due to poor myocardial contractility
Identify what the following findings on physical examination may reveal about the patient with ACS: New systolic murmur
an ominous sign, because it may signify papillary muscle dysfunction, flail leaflet of the mitral valve with resultant mitral regurgitation, or a ventricular septal defect.
Identify what the following findings on physical examination may reveal about the patient with ACS: Rales-
rales with or without S3 gallop, associated with L ventricular dysfunction & L-sided congestive heart failure
Identify what the following findings on physical examination may reveal about the patient with ACS: Jugular vein distention (JVD) and Peripheral edema
suggest right-sided congestive heart failure
Identify what the following findings on physical examination may reveal about the patient with ACS: Hypertension or Hypotension
BP can be normal, elevated (due to baseline hypertension, sympathetic stimulation, & anxiety) or decreased (due to pump failure or inadequate preload) Extremes of BP associated with worse prognosis
Identify what the following findings on physical examination may reveal about the patient with ACS: S3 & S4
present in 15-20% of pts with AMI. S4 common in pts with long-standing HTN or myocardial dysfunction.
What percent of dysrhythmias occur in AMI pt's
72 to 100 percent of AMI patients treated in the coronary care unit
What is the hemodynamic consequences of dysrhythmias
they are dependent on ventricular function. Pts with L ventricular dysfunction have relatively fixed stroke volume. They depend on changes in HR to alter cardiac output. optimal HR becomes narrowed with increasing dysfunction
What is the main consequence of dysrhythmias
they may impair hemodynamic performance, compromise myocardial viability by increasing myocardial oxygen requirements, & predispose to more serious rhythm disturbances by diminishing v-fib threshold
Where do many dysrhythmias occur
in the prehospital and ED settings
Discuss the following arrhythmias associated with ACS: Sinus tachycardia
quite prominent in pts with anterior wall AMI. Because increased myocardial oxygen use, persistent sinus tachycardia is associated with a poor prognosis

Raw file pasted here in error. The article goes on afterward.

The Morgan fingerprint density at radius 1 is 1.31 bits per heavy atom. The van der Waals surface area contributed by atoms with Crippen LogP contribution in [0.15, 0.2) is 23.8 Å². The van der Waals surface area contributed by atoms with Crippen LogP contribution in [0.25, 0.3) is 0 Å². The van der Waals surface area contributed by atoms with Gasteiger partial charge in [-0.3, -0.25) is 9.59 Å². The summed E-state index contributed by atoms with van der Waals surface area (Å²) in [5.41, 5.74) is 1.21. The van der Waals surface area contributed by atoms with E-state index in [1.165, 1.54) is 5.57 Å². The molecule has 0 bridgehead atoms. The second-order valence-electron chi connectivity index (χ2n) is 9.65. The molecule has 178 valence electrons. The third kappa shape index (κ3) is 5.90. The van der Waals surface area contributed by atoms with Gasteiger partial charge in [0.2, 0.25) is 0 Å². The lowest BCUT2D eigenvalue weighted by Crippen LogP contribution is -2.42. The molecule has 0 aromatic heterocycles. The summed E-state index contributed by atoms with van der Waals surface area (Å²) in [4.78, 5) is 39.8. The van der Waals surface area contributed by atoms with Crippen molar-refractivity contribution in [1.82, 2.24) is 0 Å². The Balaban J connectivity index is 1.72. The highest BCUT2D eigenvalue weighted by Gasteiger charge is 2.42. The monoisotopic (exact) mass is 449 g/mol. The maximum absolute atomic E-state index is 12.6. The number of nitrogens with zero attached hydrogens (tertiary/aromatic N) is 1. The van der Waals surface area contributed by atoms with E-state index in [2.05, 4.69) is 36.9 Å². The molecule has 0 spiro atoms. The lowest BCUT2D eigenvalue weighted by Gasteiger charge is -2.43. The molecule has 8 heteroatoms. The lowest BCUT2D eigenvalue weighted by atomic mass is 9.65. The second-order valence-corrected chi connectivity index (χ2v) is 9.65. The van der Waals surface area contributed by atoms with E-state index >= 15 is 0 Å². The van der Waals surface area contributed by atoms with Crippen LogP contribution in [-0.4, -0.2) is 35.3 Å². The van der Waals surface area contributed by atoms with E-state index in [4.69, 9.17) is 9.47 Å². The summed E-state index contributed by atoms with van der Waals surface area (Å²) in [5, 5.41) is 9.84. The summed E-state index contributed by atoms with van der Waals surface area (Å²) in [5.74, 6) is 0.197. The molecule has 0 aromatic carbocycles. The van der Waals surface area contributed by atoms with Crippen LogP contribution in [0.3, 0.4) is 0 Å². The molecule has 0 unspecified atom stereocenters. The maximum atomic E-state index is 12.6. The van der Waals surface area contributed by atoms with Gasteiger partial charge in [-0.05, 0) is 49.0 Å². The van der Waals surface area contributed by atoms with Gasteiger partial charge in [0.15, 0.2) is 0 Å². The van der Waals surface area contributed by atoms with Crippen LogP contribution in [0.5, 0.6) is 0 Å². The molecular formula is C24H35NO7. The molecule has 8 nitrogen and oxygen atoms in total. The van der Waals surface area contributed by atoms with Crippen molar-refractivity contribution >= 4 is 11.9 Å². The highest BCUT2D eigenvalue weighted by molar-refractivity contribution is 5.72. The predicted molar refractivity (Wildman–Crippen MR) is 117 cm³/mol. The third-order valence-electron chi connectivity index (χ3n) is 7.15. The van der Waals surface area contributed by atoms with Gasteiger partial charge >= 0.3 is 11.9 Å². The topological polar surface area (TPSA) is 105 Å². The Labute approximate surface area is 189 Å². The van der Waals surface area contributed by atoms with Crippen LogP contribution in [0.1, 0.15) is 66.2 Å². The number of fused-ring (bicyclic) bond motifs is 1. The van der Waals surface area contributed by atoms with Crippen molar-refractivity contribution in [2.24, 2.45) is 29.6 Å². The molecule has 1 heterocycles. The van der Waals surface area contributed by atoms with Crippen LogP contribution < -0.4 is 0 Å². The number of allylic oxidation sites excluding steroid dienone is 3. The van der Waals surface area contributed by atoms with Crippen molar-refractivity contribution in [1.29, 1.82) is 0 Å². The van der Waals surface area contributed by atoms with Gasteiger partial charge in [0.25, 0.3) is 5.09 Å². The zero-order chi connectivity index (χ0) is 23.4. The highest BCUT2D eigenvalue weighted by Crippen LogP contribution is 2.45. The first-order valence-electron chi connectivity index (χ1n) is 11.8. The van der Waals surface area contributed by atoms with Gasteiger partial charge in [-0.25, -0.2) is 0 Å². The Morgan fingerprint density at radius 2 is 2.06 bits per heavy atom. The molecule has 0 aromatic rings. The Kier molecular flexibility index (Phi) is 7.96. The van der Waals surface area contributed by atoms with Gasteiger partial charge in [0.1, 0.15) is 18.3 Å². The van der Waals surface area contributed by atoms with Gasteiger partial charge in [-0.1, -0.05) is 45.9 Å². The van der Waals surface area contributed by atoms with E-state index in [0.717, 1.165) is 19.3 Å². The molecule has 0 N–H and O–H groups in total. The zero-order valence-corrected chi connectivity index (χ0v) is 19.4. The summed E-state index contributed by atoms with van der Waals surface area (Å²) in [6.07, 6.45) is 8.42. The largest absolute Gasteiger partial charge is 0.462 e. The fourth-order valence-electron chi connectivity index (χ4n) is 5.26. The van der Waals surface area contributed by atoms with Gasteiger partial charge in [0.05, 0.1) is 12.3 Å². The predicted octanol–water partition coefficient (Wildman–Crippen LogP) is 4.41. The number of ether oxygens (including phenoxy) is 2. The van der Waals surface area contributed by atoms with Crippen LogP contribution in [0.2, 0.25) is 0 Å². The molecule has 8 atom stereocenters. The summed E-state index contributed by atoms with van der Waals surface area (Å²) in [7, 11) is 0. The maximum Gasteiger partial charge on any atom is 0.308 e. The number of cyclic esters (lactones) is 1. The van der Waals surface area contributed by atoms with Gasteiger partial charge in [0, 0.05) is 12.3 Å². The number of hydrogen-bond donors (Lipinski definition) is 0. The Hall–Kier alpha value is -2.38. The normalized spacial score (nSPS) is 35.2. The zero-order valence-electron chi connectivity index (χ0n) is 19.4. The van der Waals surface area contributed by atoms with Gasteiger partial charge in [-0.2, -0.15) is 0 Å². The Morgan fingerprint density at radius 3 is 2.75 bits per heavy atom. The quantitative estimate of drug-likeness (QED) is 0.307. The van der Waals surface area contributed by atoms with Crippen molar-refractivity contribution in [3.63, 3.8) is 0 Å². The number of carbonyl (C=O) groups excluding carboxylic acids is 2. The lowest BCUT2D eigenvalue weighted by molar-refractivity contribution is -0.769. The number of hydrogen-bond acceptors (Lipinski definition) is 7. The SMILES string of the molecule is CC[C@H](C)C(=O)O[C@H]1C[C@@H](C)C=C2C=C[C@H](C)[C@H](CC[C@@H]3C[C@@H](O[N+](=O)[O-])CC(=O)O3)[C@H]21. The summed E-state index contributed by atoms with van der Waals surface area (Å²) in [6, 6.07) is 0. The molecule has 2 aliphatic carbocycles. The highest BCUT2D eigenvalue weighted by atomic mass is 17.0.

Discuss the following arrhythmias associated with ACS: Atrial premature contractions (PAC’s)
PAC's common. occur up to 50% AMI pts & not associated with increased mortality related to acute event
Discuss the following arrhythmias associated with ACS: Ventricular tachycardia
shortly after AMI often transient & doesn't portend poor prognosis. When v-tach occurs late in AMI, its usually associated with transmural infarction and L ventricular dysfunction, induces hemodynamic deterioration, & associated with mortality rate near 50%
Discuss the following arrhythmias associated with ACS: Ventricular fibrillation
occurring shortly after sx onset doesn't have large effect on mortality & prognosis. Delayed or secondary v-fib during hospitalization is associated with severe ventricular dysfunction & 75% in-hospital mortality
Discuss the following arrhythmias associated with ACS: Ventricular premature contractions (PVC’s)
common in patients with AMI. They do not appear to have much prognostic ability
Discuss presentation of CHF and pericarditis as complications of AMI
CHF can occur thru diastolic dysfunction alone or combined systolic and diastic dysfunction.
Discuss B-type natruiretic peptide (BNP) in setting of AMI
B-type natriuretic peptide is a powerful predictor of outcome, useful for risk stratification of pt's with non ST elevation MI and unstable angina. Elevated levels early in hospital course portend worse 30-day outcome
Discuss patients who post AMI pericarditis
10-20%, more common with transmural AMI, resultsfrom inflammation adjacent to pericardium on epicardial surface of transmural infarction, generally 2-4 days after.
Discuss pericardial friction rubs and AMI
more often with inferior wall and R. ventricular infarction because R. vent lies immediately beneath chest wall
Discuss pain associated with AMI
pain of pericarditis can be confused with infarct extension or post-AMI angina. Classically, discomfort of pericarditis is worse with deep inspiration and relieved by sitting forward
Define the effects of cocaine on the heart and its association with ACS.
Cocaine induces dysrhythmias, myocarditis, cardiomyopathy, and myocardial ischemia and infarction
Describe the treatment for the patient with the following: Persistent symptoms and ST segment elevation myocardial infarction (STEMI)
fibrinolytic therapy or mechanical reperfusion (angioplasty). antiplatelet agents, anticoagulants, antagonists, nitrates, & ACE inhib should be considered, based on sxs, vital signs, & presence or absence of heart failure.